pile, driving in the proximity of a subsurface obstruction, uneven

ground compaction, excessive surcharge placement after driving, or

penetration of a sloping hard strata. Pile misalignment can result in

problems at the tip as well as the butt. Butt misalignment problems are

found most often in slender piles carrying large loads and least often

in mat foundations supported by piles as the loads are relatively

lighter and carried by many piles. Proper axial alignment is most

important where the butt enters or is encased by the pile cap. Mis-

alignment leads to stress concentrations which may quickly exceed the

design stresses. This error is easily checked and can be corrected by

modifying either the pile or the cap, or both, to reduce stress concen-

trations. The most critical applications may-require redesign of the

foundation once the actual butt locations are known. Likewise, mis-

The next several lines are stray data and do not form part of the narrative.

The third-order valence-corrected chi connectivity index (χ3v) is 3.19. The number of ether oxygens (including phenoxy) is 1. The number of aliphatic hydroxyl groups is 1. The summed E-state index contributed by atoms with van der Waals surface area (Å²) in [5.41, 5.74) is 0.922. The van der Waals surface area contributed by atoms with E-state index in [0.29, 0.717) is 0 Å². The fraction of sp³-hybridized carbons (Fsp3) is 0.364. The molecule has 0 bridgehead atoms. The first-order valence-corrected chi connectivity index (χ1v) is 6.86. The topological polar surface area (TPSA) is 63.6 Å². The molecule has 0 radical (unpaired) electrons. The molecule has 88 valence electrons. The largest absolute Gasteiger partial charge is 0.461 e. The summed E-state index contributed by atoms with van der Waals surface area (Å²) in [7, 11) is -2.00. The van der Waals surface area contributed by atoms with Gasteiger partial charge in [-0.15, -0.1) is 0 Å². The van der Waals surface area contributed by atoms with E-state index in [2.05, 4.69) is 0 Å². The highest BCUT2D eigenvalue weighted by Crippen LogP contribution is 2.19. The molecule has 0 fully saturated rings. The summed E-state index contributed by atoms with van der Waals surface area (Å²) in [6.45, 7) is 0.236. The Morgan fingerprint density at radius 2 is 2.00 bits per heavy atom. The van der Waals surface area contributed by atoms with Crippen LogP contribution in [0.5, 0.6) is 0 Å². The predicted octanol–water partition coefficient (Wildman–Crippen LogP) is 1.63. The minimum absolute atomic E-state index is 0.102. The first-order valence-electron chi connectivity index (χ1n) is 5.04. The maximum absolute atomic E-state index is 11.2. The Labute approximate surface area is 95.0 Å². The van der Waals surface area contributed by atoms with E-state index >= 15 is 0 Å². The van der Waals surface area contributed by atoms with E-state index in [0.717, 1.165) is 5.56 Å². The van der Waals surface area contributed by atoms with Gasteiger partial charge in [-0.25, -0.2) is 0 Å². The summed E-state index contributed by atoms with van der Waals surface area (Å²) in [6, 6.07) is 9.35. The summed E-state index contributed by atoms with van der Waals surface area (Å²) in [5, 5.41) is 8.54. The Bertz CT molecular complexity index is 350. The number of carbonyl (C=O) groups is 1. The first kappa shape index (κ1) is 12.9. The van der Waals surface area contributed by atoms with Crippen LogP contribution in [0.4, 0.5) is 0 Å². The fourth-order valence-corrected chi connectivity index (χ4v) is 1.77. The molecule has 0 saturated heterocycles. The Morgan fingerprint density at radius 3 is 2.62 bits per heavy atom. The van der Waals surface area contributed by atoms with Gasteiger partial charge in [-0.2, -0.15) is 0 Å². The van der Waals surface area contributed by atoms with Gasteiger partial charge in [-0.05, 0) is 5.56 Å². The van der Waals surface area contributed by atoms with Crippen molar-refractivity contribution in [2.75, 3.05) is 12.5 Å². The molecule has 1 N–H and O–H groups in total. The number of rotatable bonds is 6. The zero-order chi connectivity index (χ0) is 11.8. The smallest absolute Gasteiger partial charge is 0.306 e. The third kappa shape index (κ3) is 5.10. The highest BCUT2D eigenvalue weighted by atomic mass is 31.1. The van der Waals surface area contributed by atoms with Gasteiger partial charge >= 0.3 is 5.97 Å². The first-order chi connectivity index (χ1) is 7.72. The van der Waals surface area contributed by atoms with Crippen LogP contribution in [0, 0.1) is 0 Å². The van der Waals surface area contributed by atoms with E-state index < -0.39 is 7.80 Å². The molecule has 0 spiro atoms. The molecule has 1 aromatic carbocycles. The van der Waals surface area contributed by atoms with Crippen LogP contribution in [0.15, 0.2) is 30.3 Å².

alignment at the tips of group piles can overstress the soil causing

local failure (ASCE Committee on Deep Foundations, 1984).
Significant overstress can result even when the pile is placed

within the normal design tolerances, usually 3.0 inches. Davisson

(1978) found one instance in which the load of an individual pile had

been increased 24% although all piles in the group had been placed

within design tolerances.

Severe axial misalignment, which sometimes results in bending of

the pile, is not necessarily cause for rejection. Several analytical

capacity prediction methods are available (ASCE Committee on Deep Foun-

dations, 1984) and load testing is a viable alternative.

Static capacity can be reduced in two ways due to misalignment of
the hammer and pile cap elements. Visible damage and failure can result

from the concentric overloading of thin-walled pipe piles such as those

modeled in this research. High hammer impact velocity contributes to

"rolling" of the butt (Dismuke, 1978). Damage may be severe enough to

warrant rejection of the pile. Should the pile be judged suitable for

service, its capacity may have been reduced as the stiffness of the

shaft usually decreases due to deformation. Piles adjacent to the

damaged one must carry a larger share of the load.

2.4 Static Capacity Verification
Static load tests are conducted to verify the design capacity of a

placed pile and determine the suitability of the pile type selected.

Although many variations exist in the conduct of the load test, all